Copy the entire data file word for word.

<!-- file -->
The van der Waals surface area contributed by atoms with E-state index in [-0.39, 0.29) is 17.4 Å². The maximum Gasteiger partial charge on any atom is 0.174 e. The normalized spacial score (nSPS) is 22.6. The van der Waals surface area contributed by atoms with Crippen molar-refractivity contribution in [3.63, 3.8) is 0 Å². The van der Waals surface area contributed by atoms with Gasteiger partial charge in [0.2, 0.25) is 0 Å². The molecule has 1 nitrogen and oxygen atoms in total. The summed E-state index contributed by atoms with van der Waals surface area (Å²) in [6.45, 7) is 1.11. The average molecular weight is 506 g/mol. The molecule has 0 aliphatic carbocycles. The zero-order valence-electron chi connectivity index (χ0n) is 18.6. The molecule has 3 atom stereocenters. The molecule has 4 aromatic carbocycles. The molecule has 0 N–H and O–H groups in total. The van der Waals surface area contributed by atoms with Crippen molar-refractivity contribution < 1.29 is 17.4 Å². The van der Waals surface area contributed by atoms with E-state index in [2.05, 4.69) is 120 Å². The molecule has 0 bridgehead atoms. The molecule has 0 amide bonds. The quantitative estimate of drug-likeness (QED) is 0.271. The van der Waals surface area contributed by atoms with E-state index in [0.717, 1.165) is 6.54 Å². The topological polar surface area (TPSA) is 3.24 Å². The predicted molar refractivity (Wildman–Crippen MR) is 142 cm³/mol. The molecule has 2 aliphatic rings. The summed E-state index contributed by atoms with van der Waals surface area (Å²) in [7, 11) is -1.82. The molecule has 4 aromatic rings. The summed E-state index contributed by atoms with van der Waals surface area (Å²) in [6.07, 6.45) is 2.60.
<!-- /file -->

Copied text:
The van der Waals surface area contributed by atoms with E-state index in [-0.39, 0.29) is 17.4 Å². The maximum Gasteiger partial charge on any atom is 0.174 e. The normalized spacial score (nSPS) is 22.6. The van der Waals surface area contributed by atoms with Crippen molar-refractivity contribution in [3.63, 3.8) is 0 Å². The van der Waals surface area contributed by atoms with Gasteiger partial charge in [0.2, 0.25) is 0 Å². The molecule has 1 nitrogen and oxygen atoms in total. The summed E-state index contributed by atoms with van der Waals surface area (Å²) in [6.45, 7) is 1.11. The average molecular weight is 506 g/mol. The molecule has 0 aliphatic carbocycles. The zero-order valence-electron chi connectivity index (χ0n) is 18.6. The molecule has 3 atom stereocenters. The molecule has 4 aromatic carbocycles. The molecule has 0 N–H and O–H groups in total. The van der Waals surface area contributed by atoms with Crippen molar-refractivity contribution < 1.29 is 17.4 Å². The van der Waals surface area contributed by atoms with E-state index in [2.05, 4.69) is 120 Å². The molecule has 0 bridgehead atoms. The molecule has 0 amide bonds. The quantitative estimate of drug-likeness (QED) is 0.271. The van der Waals surface area contributed by atoms with E-state index in [0.717, 1.165) is 6.54 Å². The topological polar surface area (TPSA) is 3.24 Å². The predicted molar refractivity (Wildman–Crippen MR) is 142 cm³/mol. The molecule has 2 aliphatic rings. The summed E-state index contributed by atoms with van der Waals surface area (Å²) in [7, 11) is -1.82. The molecule has 4 aromatic rings. The summed E-state index contributed by atoms with van der Waals surface area (Å²) in [6.07, 6.45) is 2.60.